Firms can threaten and cajole all they want, but in the end, if they need money to hit their targets, they’re going to take commitments even from disclosure-friendly LPs. And if a firm decides to exclude a retirement system from its fund because of that system’s level of disclosure, the system is better off moving to the next manager. There will be another great manager just around the corner less concerned with making public information about the fund.

It is time for consistency across the U.S. public pension system universe when it comes to private equity transparency. High-level terms should be made public in a timely fashion for everyone to understand the costs, benefits and risks of a system’s private equity program.
As I recently discussed, it's high time the SEC probes private equity fees and lifts the veil behind the industry's iron curtain. In that last comment, I shared my thoughts on what needs to be done:
Go back to read my comment on the dark side of private equity where I discussed some of these issues. I'm not against private equity but think it's high time that these guys realize who their big clients are -- public pension funds! That means they should provide full transparency on fees, clawbacks and other terms. They can do so with a sufficient lag as to not hurt their "trade secrets" but there has to be laws passed that require them to do so.

And what about the Institutional Limited Partners Association (ILPA)? This organization is made up of the leading private equity investors and it has stayed mum on all these transparency issues. If they got together and demanded more transparency, I guarantee you all the big PE funds would bend over backwards to provide them with the information they require.
Amazingly, the ILPA has yet to put out a press release on what constitutes proper disclosure in terms of private equity fund investments. I've been to a few of their meetings in my past life as senior investment analyst, and let me tell you, they don't do much at these meetings except talk about fund investments (in my opinion, it's a big networking schmooze fest and pretty much a waste of time!).

Not everyone agrees that more disclosure is a good thing. One astute private equity investor shared these thoughts with me:
Private equity is indeed supposed to be private. The onus is on the institutional investors, like Iowa, to govern their investments well. If they think keeping arrangements private is in the best interest of their members, then that is their call.
There are plenty of arguments around keeping economic arrangements private, views on how much and what way managers get paid from people who are not accountable for results is a bad actually do have to position and compete for transactions, including getting into many funds with sufficient time for adequate diligence, at least at certain points of a cycle.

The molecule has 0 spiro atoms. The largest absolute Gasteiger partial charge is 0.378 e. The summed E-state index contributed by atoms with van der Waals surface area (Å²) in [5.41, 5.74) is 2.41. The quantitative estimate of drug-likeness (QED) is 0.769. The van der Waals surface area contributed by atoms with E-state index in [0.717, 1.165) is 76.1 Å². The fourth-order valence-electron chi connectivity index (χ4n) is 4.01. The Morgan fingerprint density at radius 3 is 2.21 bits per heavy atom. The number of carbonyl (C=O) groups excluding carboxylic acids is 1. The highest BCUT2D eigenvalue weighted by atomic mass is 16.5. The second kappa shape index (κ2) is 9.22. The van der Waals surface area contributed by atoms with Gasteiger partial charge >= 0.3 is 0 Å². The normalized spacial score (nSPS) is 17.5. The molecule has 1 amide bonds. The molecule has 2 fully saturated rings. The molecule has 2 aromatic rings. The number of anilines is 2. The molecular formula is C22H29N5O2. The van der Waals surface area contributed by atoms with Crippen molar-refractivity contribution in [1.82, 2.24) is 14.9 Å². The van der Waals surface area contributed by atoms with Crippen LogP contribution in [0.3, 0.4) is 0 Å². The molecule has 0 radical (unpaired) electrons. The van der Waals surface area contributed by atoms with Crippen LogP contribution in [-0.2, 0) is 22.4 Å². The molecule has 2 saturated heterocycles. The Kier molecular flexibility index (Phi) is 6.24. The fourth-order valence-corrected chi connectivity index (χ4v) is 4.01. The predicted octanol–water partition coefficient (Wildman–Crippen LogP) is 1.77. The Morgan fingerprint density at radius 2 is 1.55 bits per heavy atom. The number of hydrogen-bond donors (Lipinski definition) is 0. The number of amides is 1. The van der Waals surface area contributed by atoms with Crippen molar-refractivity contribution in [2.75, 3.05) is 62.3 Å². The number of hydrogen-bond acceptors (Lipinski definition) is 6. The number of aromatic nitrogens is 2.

It is a big and competitive world out there, and if public funds want to abandon an area in favour of endowments and high net worth family offices who do not feel the need to disclose private information, then that is the call of a specific organization. But make no mistake, PE general partners, especially successful ones, do look at the quality and effectiveness of their investor base, and favour those that are practical and productive in important ways.
It is a competitive world but endowments are turning negative on private equity and as the first article above states, public pension funds are by far the biggest investors in private equity and that trend won't change. PE firms need public pension funds (and sovereign wealth funds) to grow their assets exponentially, garnering those all-important fees, especially that management fee which they receive no matter how poorly funds perform (quite worrisome, PE funds are now eying retail investors).

It's also true that many underfunded public pension funds need to be invested with top private equity funds in order to obtain their actuarial target rate-of-return. Private equity is an important asset class and unlike hedge funds, PE funds have to first return all capital contributed by investors and clear a hurdle rate (traditionally 7-8%) in order to receive the carry (carried interest or performance fee). The tradeoff is that investors have to take on more illiquidity risk, which isn't always straightforward, especially in this environment.

Moreover, it's worth noting that private equity funds are not as sinister as naked capitalism portrays them to be and there are big benefits in private companies. Mark Wiseman, chief executive of Canada Pension Plan Investment Board, said during a conference Tuesday that in general, privately owned businesses perform better than public companies. A crucial reason for the difference is the “agency costs” of being a public company. “Agency costs” are less of an issue at a privately held business, because the business’s owner is typically also the manager. “The further you get away from sole proprietorship, the more agency costs you have,” he said.

Mark referred to computer maker Dell Inc., saying it is an example of a formerly public company that sees its agency costs “melting away” under private ownership. CPPIB is a longtime investor with Silver Lake, the firm behind the Dell buyout.

Dell just celebrated its first anniversary of a $24.9 billion going-private transaction. In a recent LinkedIn post, Founder and Chief Executive Michael Dell wrote that the company is enjoying “the kind of focus and freedom only a private company can enjoy.” Staying relevant in a fast-changing industry is tough,” Mr. Dell wrote. “The 90-day Wall Street shot clock makes it tougher.”

Below, Dell chairman & CEO Michael Dell, discusses how as a private company, he plans to outmaneuver the competition. And David Rubenstein, The Carlyle Group co-founder and co-CEO, says there's no place comparable to the United States for investing, but sees good opportunities in Europe and China (see rest of this interview here).

I agree, which is why I ONLY trade and invest in U.S. stocks, but I would tread carefully in Europe and think far too many investors are underestimating the "new" risk of deflation spreading to North America. That's why I'm not touching commodity and energy stocks, even if most are way oversold and could experience a nice relief rally after the latest rout. For example, check out moribund coal stocks that bounced hard this week following the GOP victory (be careful trading these relief rallies).

I end by reminding all of you that this is the best blog on pensions and investments. Nobody covers the breadth and depth that I cover, so please show your appreciation and contribute via PayPal at the top right-hand side. I appreciate all the great feedback but prefer to see your contributions. Thanks!